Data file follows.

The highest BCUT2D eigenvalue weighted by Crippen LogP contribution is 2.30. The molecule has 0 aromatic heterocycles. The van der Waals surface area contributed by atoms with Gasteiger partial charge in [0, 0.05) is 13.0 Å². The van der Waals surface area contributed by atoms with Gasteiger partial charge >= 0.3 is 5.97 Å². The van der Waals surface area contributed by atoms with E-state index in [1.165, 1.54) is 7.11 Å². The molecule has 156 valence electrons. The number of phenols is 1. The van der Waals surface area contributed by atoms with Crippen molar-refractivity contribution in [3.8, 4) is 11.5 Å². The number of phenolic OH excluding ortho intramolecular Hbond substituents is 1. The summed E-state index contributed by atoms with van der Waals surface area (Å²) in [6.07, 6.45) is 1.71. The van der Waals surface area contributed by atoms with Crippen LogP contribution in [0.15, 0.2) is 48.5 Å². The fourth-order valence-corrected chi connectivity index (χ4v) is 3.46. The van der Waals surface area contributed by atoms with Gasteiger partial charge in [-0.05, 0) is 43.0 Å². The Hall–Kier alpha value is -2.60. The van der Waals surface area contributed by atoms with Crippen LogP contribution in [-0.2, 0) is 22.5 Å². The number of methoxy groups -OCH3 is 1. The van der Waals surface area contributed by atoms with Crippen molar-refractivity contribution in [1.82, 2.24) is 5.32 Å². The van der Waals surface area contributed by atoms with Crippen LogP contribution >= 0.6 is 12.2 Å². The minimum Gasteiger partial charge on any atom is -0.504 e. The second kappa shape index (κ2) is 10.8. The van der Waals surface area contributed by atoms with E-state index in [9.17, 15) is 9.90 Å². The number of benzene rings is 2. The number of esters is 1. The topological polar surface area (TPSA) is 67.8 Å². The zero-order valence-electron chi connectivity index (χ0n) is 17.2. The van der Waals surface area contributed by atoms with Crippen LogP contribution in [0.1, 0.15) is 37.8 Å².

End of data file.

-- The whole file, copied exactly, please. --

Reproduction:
The highest BCUT2D eigenvalue weighted by Crippen LogP contribution is 2.30. The molecule has 0 aromatic heterocycles. The van der Waals surface area contributed by atoms with Gasteiger partial charge in [0, 0.05) is 13.0 Å². The van der Waals surface area contributed by atoms with Gasteiger partial charge >= 0.3 is 5.97 Å². The van der Waals surface area contributed by atoms with E-state index in [1.165, 1.54) is 7.11 Å². The molecule has 156 valence electrons. The number of phenols is 1. The van der Waals surface area contributed by atoms with Crippen molar-refractivity contribution in [3.8, 4) is 11.5 Å². The number of phenolic OH excluding ortho intramolecular Hbond substituents is 1. The summed E-state index contributed by atoms with van der Waals surface area (Å²) in [6.07, 6.45) is 1.71. The van der Waals surface area contributed by atoms with Crippen LogP contribution in [0.15, 0.2) is 48.5 Å². The fourth-order valence-corrected chi connectivity index (χ4v) is 3.46. The van der Waals surface area contributed by atoms with Gasteiger partial charge in [-0.05, 0) is 43.0 Å². The Hall–Kier alpha value is -2.60. The van der Waals surface area contributed by atoms with Crippen LogP contribution in [-0.2, 0) is 22.5 Å². The number of methoxy groups -OCH3 is 1. The van der Waals surface area contributed by atoms with Crippen molar-refractivity contribution in [1.82, 2.24) is 5.32 Å². The van der Waals surface area contributed by atoms with Crippen LogP contribution >= 0.6 is 12.2 Å². The minimum Gasteiger partial charge on any atom is -0.504 e. The second kappa shape index (κ2) is 10.8. The van der Waals surface area contributed by atoms with E-state index in [9.17, 15) is 9.90 Å². The number of benzene rings is 2. The number of esters is 1. The topological polar surface area (TPSA) is 67.8 Å². The zero-order valence-electron chi connectivity index (χ0n) is 17.2. The van der Waals surface area contributed by atoms with Crippen LogP contribution in [0.1, 0.15) is 37.8 Å².